However, then the estate agents picked up on it all and started to “sell” the area to people without the wit or imagination to find it or appreciate its charms unaided. It was great for my house price (I say this without pride or delight). But I am vaguely sickened when agents send a postcard through my door featuring a piece of street art on the side of a house. They are keen to cash in on every pleasant detail of the area. No mobile kebab van is safe from exploitation, no mid-century clock tower escapes the estate agents’ graphic design software.
This is where it all started to go wrong. Please understand, I am still in love with the place and appreciate the need for more housing - especially of the "affordable" and social kind. I know it is easy for me to say I don’t want people to move here because Walthamstow is mine all mine. I know that is unfair. I was an interloper not so long ago and welcome our new residents, as long as they are tolerant, friendly and love the area as much as I do.
So I reluctantly accept the many blocks of flats popping up. They aren’t particularly pretty, but these low rise developments are probably an inevitable change.
But this weekend, the owners of our local shopping “mall” – a modest shopping centre containing modest shops – showcased their plans for an extension. Like almost everyone in the area, they are keen to “add value” to their property. I have mixed feelings about much of it. Plans to introduce “active shop fronts” in the form of cafes could improve the town square and gardens (which, worryingly, will shrink). There will be more big chains, which I despise, but I appreciate many will welcome them.
But there is one plan that is clearly unacceptable – I suspect even the owners of the mall know that it is so. They are due to lodge outline planning permission for two 29-storey blocks of flats towering above the mall. This beast, which is utterly out of scale with the rest of the area, will be built by the highest bidder for the site and the mall owners and developers will be laughing all the way to the bank.
The whole thing is particularly galling as we are expected to tolerate this greed and physical invasion on our public space and open sky as we watch the quickening collapse of our public services. For example, I recently learnt that the community-run swimming pool where my sons have their swimming lessons is under serious threat of closure.
If the plans for a tower go ahead, our human scale town will suddenly become another Stratford, where vast, aggressive and misshapen towers dwarf the people, homes and businesses in the area. The promised regeneration of that part of East London has become a sort of grim Gotham-ification of a poor but vibrant neighbourhood. It is a kind of obliteration where the less well-off are left to scratch at the shining windows of Westfield or stare up towards the shadow of looming concrete, glass and steel. We do not need these buildings. We are not the banking district and nor do we want to be. Create homes for people. Let the developers make money and contribute to the community, by all means. Just know when to stop. But I fear that they don't.

Monday, 20 February 2017

'Why are all the street cleaners black?' and other awkward race-related kid-questions

My husband was walking down the street with our eldest (for tis he, the GREAT ASKER OF QUESTIONS) and they passed a man of African origin picking up litter for the council.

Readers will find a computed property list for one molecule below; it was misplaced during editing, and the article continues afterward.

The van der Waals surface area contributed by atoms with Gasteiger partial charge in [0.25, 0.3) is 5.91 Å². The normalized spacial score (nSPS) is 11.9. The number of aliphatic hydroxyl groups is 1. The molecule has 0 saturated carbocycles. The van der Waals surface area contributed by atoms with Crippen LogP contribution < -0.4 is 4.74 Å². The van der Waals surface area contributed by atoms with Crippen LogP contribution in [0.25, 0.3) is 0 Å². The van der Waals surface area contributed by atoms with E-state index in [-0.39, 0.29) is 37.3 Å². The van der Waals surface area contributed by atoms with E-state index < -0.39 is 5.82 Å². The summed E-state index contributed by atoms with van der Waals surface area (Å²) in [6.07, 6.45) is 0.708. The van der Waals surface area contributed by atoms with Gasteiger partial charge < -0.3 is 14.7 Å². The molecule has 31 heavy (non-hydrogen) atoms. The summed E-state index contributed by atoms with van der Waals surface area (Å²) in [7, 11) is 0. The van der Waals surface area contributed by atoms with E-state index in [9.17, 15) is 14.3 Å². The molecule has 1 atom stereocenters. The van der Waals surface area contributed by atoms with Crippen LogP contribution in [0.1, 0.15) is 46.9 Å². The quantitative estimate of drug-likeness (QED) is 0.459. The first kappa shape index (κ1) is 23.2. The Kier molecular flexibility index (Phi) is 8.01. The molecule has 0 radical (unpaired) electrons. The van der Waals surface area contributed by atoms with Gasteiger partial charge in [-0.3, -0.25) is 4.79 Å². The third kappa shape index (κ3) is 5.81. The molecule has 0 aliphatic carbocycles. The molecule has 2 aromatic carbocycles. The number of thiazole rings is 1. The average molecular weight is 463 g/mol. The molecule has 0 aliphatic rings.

“Why are all street sweepers black?”, our boy said, quite reasonably. Certainly around our neighbourhood, this would be a fair observation.
“I hope you gave him the full history of slavery, migration, inequality and the immutability of the social status quo” I told my husband, who himself is black and descended from slaves and indentured workers. “Did you give a heartfelt speech about your people’s struggle”?
“No,” he said, “I told him there were one or two Polish ones too”.
My husband chose not to go into detail with our boy, who, as a mixed race chap from a middle class background, has spent the last eight years working out where he “fits in”. Maybe my husband didn't want to confuse the lad, who is still grappling with what his skin tone might mean for him.
I, on the other hand would have given the boy the full speech about how it came to be, in 21st century East London, a child could still get the impression that white people are in charge, Asians drive fast cars and black people sweep the floor. 
If he had listened long enough, I would have explained how four decades of women’s lib has resulted in white men being in charge of pretty much everything and his mother washing nappies in a housework tabard (yep, must try harder).
Despite huge advancements, many youngsters are still unlikely to see black or mixed race people in positions of power, such as headteachers and civic leaders. Even within my son's school, there are more black cleaners than there are black teachers. Children might be lucky enough to have an inspiring black football coach, but it’s tough if you’re not into football.
I can see why this degree of apparent segregation is confusing to a boy who has friends from across the racial spectrum. Pupils are all equal in his primary classroom and skin colour does not influence their allegiances. Friendships are far more likely to be determined by interests than anything else.
However, the fact that he has already absorbed the idea that there are certain roles for certain races shows what a long way we still have to go.